AdSense is Google’s display ads program. You can implement it on a site or through an associated media property, like YouTube, and monetize your content. When people visit your AdSense-enabled content, they’re shown ads that pay you per click, at a variable rate depending on the content. It’s all very simple, but you have to be approved to use the system before you can begin making money. How long does that approval take?
The first mistake people often make when thinking about AdSense approvals is thinking it’s a one-time thing. In fact, you can sign up for an AdSense account at any time, for free, with no waiting period. Seriously; you can go do it right here, right now. If you have a Google account already, you’re halfway done with the process even if you’ve never visited the AdSense page before.
Once you sign up for the AdSense site, you will need to input the URL of a website you want to monetize. Then, once you’re actually in the system, you will need to take the code they give you and paste it onto your website, typically in the <head> tag of a populated page. You can’t throw it on a test page for verification, and you should generally put it on something prominent like your homepage. If you’re certain you’ll be approved, you can put it on every page you want to monetize, or you can hold off until you’ve gotten approval.
Google will then start to scan your site and look for potential issues with compliance with the AdSense terms of service. I’ll go over those momentarily, in case you’re curious what sort of issues they’re looking for. Also, note that the code they’re having you paste is not ad code, it’s verification code. They’re simply checking to make sure you own the site you claim to own, by requesting something only the site owner has access to do.
Approval will generally happen within seven days. If they find an issue and are going to deny your request, they will most often respond within three. If it has been over a week since you initiated the process and you have not heard back from them, it’s generally recommended that you send the AdSense team an email or support message asking them to look into it. They’re usually pretty quick about responding and processing requests quickly if there’s an issue.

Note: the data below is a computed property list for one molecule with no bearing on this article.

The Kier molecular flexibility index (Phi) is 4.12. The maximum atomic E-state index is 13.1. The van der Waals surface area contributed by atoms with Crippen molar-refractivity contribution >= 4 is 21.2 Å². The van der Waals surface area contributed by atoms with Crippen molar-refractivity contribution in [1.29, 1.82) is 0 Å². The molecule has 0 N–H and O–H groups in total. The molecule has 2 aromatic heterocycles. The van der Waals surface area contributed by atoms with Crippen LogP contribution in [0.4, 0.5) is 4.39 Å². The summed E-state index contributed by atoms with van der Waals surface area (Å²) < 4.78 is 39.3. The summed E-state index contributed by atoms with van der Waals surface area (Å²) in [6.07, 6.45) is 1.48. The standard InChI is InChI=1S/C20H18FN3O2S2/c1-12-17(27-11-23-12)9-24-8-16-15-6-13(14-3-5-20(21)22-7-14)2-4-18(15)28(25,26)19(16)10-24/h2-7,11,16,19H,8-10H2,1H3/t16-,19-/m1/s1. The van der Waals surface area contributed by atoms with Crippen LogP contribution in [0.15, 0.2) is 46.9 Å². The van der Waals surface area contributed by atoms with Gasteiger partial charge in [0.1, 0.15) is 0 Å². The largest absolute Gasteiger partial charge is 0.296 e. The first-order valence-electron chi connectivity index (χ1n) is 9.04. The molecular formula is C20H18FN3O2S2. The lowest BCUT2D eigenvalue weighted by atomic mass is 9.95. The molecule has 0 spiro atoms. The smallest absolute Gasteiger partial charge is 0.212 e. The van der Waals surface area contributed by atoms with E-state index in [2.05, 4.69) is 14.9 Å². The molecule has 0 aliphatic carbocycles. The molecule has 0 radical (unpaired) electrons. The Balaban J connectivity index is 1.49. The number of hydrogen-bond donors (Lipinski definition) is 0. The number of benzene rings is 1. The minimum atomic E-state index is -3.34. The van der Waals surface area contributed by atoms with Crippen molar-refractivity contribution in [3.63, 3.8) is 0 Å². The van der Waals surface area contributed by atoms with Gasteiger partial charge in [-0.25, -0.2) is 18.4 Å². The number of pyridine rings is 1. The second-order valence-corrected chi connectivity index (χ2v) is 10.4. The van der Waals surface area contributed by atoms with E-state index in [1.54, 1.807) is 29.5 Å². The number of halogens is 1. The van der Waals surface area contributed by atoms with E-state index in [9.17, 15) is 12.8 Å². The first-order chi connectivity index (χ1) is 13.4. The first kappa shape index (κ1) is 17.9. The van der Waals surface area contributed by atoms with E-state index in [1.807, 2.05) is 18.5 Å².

I have heard of people taking upwards of 28 days to hear back from Google about their AdSense approval. These people generally are content to wait rather than pester Google’s support for answers. Also, they tend to either have too little traffic, rare indexation, or some other issue preventing Google from noticing the request. Also remember that the time starts not when you sign up for AdSense, but when you add the AdSense verification code to your site. If you wait a week before adding the code, well, how are they to begin verification?
Google uses the verification code for three things, primarily. The first is to make sure you have access to the site you claim to own, so you can add in code and make changes. This is to prevent people from monetizing sites they don’t own or trying to hijack existing AdSense installations. The second is to monitor traffic, to gather information about your visitors and place you in their roster of publishers. This information is used so advertisers can know what sort of traffic, demographics, and costs they can expect when advertising on your site. The third is to be a basis for other AdSense modules, the actual ads, which you can place on pages later.
Luckily, if it’s taking a long time to approve your AdSense account, you’re not generally at a huge risk of being denied. Denial is a quick flag and they process it right away to get you out of their queue. If it’s taking a while, it’s more likely an issue with your code or with your traffic, not with your site itself.